On the 17th of Novembre 2020, Floriana Anselmucci will defend her PhD entitled "Root-soil interaction: effects on the soil microstructure"
This PhD was co-supervised by Luc Sibille (3SR) and Chloé Arson (Georgia Institute of Technology) as part of a project co-funded by Tec21 and IDEX Grenoble.
The defense will be organised via a Zoom meeting. You can join the audience following this link on the 17th of November not later than 2:55 pm.
This PhD thesis presents an innovative experimental investigation on the mechanical response of sand to plan root growth. Root-soil interaction is investigated for two different root systems - Maize and Chickpea - and two different gradings of Hostun sand with two initial porosities.
An original protocol is developed aiming to create samples with repetitive initial nominal properties and representative of the natural interaction. Two experimental campaigns were run on a series of samples with different sands and plants. A 4D (3D + time) analysis of the interaction is carried out by using x-ray computed tomography. For each sample, an average of 7 x-ray scans is performed, from the day of the seed sowing up to 7-days-old root system (see image above). An image processing technique has been developed and is applied to the 3D images resulting from the reconstruction of the x-ray scans. Through this image processing, the root system is identified, together with the sand grains and the water present in the system. Finally, a four-phased volume representative of the soil-root system can be defined for each state of the observed samples. Besides, from the 2D greyscale images of the samples, measurements of the kinematics of the system are obtained through local and discrete approaches of image correlation. Local sand porosity and deformations resulting from the four-phased volumes and the image correlations are detailed for one sample of each root-sand configuration.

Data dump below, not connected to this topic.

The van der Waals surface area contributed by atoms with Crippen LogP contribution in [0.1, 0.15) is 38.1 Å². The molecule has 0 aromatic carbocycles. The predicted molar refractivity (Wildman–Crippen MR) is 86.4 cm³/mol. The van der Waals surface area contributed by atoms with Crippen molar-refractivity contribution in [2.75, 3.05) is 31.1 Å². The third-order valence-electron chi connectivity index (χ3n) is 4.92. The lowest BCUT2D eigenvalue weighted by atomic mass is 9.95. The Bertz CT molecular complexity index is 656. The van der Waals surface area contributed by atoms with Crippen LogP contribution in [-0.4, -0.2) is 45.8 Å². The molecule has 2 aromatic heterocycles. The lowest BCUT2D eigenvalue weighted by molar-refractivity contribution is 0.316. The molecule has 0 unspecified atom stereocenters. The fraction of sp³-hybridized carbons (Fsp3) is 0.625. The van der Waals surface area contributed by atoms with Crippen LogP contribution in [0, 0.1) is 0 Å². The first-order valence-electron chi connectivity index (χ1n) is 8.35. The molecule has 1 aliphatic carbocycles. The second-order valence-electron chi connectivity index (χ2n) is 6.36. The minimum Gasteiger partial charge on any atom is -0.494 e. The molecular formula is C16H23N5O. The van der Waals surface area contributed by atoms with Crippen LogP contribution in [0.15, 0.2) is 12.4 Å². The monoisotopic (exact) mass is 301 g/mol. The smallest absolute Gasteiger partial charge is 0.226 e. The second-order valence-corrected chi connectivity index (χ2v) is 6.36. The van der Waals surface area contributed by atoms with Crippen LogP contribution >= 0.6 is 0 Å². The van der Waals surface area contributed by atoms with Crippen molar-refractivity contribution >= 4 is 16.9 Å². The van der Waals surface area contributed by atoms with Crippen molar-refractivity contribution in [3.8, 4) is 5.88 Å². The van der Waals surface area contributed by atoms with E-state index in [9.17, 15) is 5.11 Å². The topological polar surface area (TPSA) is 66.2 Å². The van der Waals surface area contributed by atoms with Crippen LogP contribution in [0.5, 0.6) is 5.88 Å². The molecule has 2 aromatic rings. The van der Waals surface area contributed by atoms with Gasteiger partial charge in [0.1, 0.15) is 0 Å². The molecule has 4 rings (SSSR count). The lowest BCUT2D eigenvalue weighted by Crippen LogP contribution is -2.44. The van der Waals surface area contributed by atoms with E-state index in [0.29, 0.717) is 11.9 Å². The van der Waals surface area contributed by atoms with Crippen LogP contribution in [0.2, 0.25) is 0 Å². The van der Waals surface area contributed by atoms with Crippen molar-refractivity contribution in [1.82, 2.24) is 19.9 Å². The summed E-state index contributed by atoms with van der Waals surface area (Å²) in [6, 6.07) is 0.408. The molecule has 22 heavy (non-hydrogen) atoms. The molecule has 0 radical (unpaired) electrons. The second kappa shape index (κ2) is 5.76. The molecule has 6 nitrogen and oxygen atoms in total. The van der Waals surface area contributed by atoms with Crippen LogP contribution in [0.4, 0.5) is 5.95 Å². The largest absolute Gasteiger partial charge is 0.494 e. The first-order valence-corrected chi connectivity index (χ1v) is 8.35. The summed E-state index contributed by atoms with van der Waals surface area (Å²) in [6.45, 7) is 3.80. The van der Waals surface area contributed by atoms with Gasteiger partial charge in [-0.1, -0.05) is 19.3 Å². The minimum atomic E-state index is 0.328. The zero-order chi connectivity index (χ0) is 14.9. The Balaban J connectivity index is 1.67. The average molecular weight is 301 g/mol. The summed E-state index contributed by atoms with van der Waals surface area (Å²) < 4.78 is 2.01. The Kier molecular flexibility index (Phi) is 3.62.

Regarding the impact of the initial sand state on the root system development, the comparison of the different configurations shows, among other things, that the sand density plays a key role on the expansion of the root system, for both plant species.
Concerning the sand response to the root growth, the strain tensor computed with image correlations shows that a root shears the soil while growing and the sheared zone is wider when the initial bulk density is lower.
This work also focuses on the determination of the sand volumetric response to root growth in the sheared zone and its dependency on the soil density. Sand response is purely dilatant for denser initial states, while looser sand exhibits a contractant behaviour far from the root surface. Such a response is obtained in the case of both maize and chickpea. Moreover, the contractant behaviour induced by the shearing away from the root is also confirmed for both sand granulometries in a looser state.